Am I Addicted to Crystal Meth After One Use?

Garrett Stanford
May 2, 2020

Methamphetamine, often known as crystal meth because of its shard-like appearance, is an illegal but widely used stimulant drug with a high potential for addiction. While in theory it is possible to use crystal meth just once and never use it again, the nature of the substance makes this extremely difficult. Not only is the drug inherently addictive, but the high it offers is quite short-lived. When most people consume crystal meth, they do so by repeatedly dosing themselves so that they can stay high for an extended period of time. This pattern, referred to by addiction specialists as “binge and crash,” is likely to lead very quickly to physical dependence. When users decide to stop their binge, or, more likely, when they’ve run out of methamphetamine, a period of withdrawal is likely to set in. During this time, cravings for meth, which is the only “cure” for withdrawal aside from waiting in anguish, can be difficult to resist. Even though some people do indeed manage to use meth just once, even one use of meth is very likely to lead to physical dependence and ultimately addiction.

Methamphetamine Abuse and Addiction

Methamphetamine use is an enormous problem in the United States, where approximately 11 million Americans have consumed meth at some point in their lives. According to the Drug Policy Alliance, approximately 0.2% to 0.3% of the country’s population uses meth multiple times a month on a regular basis. 1.3 million people in the United States have used crystal meth in the last year. These numbers have remained relatively steady since 1999, with no signs that crystal meth abuse is abating.

People use crystal meth for a variety of reasons, ranging from recreational pleasure to more practical performance-enhancing reasons. Methamphetamine increases users’ energy and activity levels, offers a feeling of euphoria and general well-being, and decreases the need for sleep and food. While recreational users may enjoy meth because of the high it provides, populations that normally do not habitually abuse drugs are also vulnerable to methamphetamine abuse. Methamphetamine has been marketed and used as a weight loss tool, a way of enhancing athletic performance, and as a way for truckers to stay awake and focused at the wheel for long periods of time. Like amphetamine, a related drug, some people use methamphetamine because it makes them feel more inspired and effective at work. Over time, individuals who use methamphetamine for pleasure or for productivity often develop a physical and psychological dependence on the drug that leads to addiction.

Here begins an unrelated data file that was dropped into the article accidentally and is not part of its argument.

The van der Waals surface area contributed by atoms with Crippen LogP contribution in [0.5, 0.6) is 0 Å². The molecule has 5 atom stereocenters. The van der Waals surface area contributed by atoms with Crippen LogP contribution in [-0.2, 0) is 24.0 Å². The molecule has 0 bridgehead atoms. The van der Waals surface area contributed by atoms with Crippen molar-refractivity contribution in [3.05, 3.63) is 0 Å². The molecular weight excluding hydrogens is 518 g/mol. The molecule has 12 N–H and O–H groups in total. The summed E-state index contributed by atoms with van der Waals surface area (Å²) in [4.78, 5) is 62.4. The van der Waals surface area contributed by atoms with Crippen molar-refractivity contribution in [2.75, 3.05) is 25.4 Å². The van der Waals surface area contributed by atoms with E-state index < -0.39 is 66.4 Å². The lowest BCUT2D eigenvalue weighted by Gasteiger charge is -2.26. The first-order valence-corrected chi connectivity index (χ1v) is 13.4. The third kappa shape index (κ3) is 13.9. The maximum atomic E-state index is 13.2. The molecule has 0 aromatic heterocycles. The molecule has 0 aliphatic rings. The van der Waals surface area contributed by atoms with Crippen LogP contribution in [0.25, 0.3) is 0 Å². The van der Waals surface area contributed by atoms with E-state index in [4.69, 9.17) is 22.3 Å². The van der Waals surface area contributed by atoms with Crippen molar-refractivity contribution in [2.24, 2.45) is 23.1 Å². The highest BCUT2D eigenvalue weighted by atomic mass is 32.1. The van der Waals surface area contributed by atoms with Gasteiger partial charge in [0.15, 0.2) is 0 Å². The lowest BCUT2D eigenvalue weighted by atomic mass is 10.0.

Methamphetamine addiction, as well as addiction in general, is often hard for individuals suffering from it to recognize. However, even for individuals who successfully manage to hide their substance abuse habits, certain symptoms are likely to become apparent. Signs of a substance use disorder include:

  • Rapid weight loss and decreased appetite
  • Unusual sleeping patterns, including insomnia
  • Financial problems, requiring large amounts of money urgently
  • Irritability, mood swings, and bouts of rage
  • Picking at skin or hair compulsively